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This review is from: Evidence of the Afterlife: The Science of Near-Death Experiences (Hardcover)
I have read nearly every book published on the near-death experience since Dr. Raymond Moody's "Life After Life" broke ground 35 years ago. I really don't expect to find much new in the way of evidence, although new stories by experiencers add to the evidence already established. I think we are well past the point of diminishing returns in terms of research of the NDE, although there is always the possibility of some case surfacing that goes beyond the famous "Pam Reynolds" case. Of course, when such a case surfaces, the pseudoskeptics, i.e., the scientific fundamentalists, will attempt to pick holes in it, just as they have done with the Pam Reynolds case. And we will hear the same old argument that it is nothing but "anecdotal."
Even though I don't expect to find anything new in the way of evidence, I keep reading, though, because in my eighth decade of life I find a certain comfort and reinforcement in reading new experiences and new perspectives on the evidence. I have become a "vicarious experiencer" and like many of the experiencers discussed by Dr. Long in this book I no longer fear that I am marching toward an abyss of nothingness. It is like a person listening to his or her favorite music over and over again or reading the Bible every day. It is for the most part redundant, but it soothing and reinforcing. I haven't quite figured out what better things I might be doing with my time in my old age. Perhaps I should be hitting little white balls into holes, escaping life into novels or movies, or watching Oprah.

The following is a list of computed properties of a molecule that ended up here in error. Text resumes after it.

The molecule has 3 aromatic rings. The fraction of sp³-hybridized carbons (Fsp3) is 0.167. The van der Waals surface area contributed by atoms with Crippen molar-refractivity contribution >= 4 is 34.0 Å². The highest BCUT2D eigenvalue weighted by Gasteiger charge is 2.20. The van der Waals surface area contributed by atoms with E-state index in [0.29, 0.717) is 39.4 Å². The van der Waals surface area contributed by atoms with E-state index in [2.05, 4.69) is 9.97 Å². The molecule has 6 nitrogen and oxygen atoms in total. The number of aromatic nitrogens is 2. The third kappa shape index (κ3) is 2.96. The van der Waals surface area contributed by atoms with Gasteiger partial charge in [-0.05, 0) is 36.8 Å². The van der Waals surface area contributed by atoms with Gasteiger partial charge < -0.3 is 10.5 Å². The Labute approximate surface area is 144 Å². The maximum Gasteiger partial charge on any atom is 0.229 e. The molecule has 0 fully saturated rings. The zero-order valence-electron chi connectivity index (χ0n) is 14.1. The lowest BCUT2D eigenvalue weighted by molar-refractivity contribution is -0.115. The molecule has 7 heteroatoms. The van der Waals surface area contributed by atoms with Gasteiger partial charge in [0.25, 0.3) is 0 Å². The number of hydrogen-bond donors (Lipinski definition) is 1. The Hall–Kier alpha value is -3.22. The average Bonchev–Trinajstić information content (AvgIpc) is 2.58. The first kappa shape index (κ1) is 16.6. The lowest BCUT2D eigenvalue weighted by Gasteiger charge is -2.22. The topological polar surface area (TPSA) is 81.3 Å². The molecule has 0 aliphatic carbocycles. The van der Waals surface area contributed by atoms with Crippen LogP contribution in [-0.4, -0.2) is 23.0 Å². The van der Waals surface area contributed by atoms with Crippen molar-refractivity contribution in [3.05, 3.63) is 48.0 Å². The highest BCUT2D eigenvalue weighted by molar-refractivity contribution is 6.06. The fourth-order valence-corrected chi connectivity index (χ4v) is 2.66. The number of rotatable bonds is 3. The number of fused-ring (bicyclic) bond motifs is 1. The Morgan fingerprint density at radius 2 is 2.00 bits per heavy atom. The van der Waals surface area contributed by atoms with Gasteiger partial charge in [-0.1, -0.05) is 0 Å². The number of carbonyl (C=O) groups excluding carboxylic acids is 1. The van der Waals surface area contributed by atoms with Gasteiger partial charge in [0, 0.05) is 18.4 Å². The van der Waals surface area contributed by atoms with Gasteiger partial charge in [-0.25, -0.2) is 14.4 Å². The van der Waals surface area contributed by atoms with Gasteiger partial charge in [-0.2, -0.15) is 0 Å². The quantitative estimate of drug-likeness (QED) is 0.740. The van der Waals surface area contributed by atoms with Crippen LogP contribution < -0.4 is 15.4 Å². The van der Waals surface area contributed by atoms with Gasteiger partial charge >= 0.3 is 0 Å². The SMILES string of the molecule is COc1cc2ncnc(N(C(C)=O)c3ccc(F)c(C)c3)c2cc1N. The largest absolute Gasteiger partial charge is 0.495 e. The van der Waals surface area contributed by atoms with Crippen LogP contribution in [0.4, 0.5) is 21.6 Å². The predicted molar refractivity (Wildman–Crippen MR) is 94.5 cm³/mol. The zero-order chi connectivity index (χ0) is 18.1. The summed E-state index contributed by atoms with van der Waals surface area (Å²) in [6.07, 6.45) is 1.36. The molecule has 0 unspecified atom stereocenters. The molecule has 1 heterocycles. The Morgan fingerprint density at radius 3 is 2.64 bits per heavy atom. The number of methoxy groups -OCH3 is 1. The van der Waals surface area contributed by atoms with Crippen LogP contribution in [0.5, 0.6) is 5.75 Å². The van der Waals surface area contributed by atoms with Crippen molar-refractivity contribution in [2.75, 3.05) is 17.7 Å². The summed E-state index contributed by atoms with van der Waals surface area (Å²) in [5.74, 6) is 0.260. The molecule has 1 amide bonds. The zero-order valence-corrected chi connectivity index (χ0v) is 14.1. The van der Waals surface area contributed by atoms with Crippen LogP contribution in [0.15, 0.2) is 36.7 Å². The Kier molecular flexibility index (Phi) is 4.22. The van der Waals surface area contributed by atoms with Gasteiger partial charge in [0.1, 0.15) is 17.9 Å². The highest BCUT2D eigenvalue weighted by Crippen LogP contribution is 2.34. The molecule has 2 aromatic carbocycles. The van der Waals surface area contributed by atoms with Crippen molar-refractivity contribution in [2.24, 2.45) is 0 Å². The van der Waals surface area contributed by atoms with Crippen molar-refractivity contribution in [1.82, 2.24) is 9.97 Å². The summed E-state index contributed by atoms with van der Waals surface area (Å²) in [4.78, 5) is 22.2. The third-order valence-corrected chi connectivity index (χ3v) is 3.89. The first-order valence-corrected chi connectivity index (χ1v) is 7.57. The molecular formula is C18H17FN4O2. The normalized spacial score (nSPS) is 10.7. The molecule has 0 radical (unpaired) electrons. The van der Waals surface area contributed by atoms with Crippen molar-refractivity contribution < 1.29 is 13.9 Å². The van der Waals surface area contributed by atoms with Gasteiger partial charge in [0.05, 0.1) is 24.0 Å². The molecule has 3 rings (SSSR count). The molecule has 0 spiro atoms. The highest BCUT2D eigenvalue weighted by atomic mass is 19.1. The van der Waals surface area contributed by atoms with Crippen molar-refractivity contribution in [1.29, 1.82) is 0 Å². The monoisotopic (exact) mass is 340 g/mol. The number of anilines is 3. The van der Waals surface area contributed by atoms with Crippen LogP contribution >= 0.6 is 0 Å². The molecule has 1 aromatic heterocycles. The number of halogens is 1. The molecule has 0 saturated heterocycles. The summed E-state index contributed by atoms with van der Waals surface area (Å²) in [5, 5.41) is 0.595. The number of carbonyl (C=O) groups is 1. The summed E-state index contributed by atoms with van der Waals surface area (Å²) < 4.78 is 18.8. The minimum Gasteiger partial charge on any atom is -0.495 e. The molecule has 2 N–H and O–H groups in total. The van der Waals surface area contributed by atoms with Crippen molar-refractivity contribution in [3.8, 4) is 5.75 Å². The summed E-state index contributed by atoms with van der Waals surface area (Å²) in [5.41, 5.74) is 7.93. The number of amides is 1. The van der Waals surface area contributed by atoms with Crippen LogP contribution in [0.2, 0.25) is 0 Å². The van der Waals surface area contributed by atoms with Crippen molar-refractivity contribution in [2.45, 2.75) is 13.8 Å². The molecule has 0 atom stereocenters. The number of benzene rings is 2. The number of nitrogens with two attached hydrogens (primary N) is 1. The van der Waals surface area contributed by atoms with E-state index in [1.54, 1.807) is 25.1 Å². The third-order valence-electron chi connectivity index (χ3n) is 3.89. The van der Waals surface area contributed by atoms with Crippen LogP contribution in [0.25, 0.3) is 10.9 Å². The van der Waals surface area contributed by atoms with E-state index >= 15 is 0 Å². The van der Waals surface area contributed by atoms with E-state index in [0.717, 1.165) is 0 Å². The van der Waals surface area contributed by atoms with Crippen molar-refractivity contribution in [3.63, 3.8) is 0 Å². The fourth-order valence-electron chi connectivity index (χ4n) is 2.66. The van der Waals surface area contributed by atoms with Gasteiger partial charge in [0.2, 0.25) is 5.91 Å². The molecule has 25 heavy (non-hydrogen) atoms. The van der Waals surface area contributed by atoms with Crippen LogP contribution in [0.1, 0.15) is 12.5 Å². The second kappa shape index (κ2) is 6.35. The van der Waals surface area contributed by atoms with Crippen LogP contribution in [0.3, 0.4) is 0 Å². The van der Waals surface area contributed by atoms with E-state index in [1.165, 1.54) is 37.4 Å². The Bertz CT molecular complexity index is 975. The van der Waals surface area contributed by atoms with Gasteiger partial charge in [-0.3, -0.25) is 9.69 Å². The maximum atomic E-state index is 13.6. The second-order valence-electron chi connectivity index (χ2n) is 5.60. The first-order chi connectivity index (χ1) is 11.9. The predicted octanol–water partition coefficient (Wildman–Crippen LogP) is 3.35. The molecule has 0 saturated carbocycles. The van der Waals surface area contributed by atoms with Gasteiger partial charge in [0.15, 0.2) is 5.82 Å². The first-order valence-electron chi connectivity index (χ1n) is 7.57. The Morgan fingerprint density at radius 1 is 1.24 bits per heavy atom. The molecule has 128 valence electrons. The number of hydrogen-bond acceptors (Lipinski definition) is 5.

I found this book well written and believe it ranks up there with the best books on the NDE. I especially liked Dr. Long's approach of giving the skeptics view in each of the nine lines of evidence and then explaining why the skeptical arguments fall far well short of discrediting the evidence.
What the two or three negative reviewers don't seem to understand is that science is not limited to laboratories and test tubes. There is pure science or exact science and there is inexact science or courtroom science. One or two anecdotal stories may not make for science, but when you get scores or hundreds of them that can be examined and studied they do make for science, even if inexact science. Anecdotes are to courtroom science what individual elements are to laboratory science. Moreover, those negative reviewers don't seem to grasp the difference between evidence and proof, nor do they apparently recognize that proof is not necessarily absolute. They appear to be stuck in the muck and mire of scientism - which is to science what fundamentalism is to religion.
This book is worth every penny. Thanks, Dr. Long, for your dedicated research and for writing the book.